−             research before the course;

−             research before each class;

−             vocabulary problem forecast;

−             field (professional or scientific) induced lesson planning;

−             careful choice of materials;

−             solid background in methodology and teaching skills;

−             possess professional and personal qualities that would make any LSP course useful, memorable and inspiring for students.

Our MA language course corresponds to the scales presented by Ref. [2] and based on public documents from the Council of Europe, the Association of Language Testers of Europe (ALTE), the British Council/Cambridge ESOL and the British Association of Lecturers in English for Academic Purposes (BALEAP), with minor adaptations. The scales all refer to international levels of language proficiency.

According to the scale of overall language proficiency our master students should demonstrate the following skills:

−             can understand the main ideas of complex text on certain topics, including technical discussions in his/her field of specialization;

−             can interact with a degree of fluency and spontaneity that makes regular interaction with native speakers quite possible without strain for either party;

−             can produce clear, detailed text on a wide range of subjects and explain a viewpoint on a topical issue, giving advantages and disadvantages of various opinions.

We also consider it necessary to specify the abilities of our MA students in respect with their English language skills, such as:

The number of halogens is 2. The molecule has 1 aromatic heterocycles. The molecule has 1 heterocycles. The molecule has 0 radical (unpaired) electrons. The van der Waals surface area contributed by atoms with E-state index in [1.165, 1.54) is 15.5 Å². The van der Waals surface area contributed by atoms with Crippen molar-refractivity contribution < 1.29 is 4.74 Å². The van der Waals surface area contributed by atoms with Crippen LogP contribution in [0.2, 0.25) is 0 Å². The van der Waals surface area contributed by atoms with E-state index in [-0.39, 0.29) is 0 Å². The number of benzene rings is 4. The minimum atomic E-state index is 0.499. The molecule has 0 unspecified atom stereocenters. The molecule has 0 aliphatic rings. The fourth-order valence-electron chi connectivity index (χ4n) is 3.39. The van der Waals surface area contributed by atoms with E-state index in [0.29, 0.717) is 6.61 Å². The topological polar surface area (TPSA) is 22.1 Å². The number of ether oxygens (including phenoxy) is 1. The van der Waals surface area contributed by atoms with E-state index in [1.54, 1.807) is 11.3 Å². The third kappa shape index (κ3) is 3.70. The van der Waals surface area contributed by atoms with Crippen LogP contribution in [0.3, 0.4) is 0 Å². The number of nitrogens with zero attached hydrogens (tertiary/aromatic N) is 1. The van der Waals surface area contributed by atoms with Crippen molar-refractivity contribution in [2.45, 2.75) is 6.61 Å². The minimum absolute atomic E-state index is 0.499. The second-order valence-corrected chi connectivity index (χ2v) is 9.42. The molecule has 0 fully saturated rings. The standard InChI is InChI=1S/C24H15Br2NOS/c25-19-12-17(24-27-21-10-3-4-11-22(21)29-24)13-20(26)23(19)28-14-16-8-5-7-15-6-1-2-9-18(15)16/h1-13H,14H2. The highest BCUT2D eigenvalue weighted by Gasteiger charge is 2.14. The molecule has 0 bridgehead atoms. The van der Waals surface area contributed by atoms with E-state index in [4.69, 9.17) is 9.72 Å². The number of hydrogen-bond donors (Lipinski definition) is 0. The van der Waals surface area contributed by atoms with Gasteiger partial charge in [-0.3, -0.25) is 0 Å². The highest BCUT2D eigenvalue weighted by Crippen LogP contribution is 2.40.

a) reading — they can scan texts for relevant information and grasp the main point of a text.

b) writing — they can make simple notes that will be of reasonable use for essay or revision purposes.

c) listening and speaking — they can give a clear presentation on familiar topic, and answer predictable or factual questions.

All the above-mentioned relates to the target audience of our ESP courses.

As for the final stage for a master course, MA students are supposed to present a project work illustrating some aspects of their professional activity; the project, based on internet research for updated professional information in English from authentic sources, is presented in the English language. Students learn to select, structure and archive the necessary information from scientific publications and companies, banks and stock exchange websites. At this stage they are encouraged to acquire professional terms and collocations in English, their definitions in English and precise Russian equivalents. Each student delivers a Power Point presentation of an individual project at a seminar. Such tasks are aimed at acquiring professional and communicative competences by students, at developing their abilities of active and creative participation in the discussion of professional information and, mainly, developing valuable experience of making professional business presentations in English.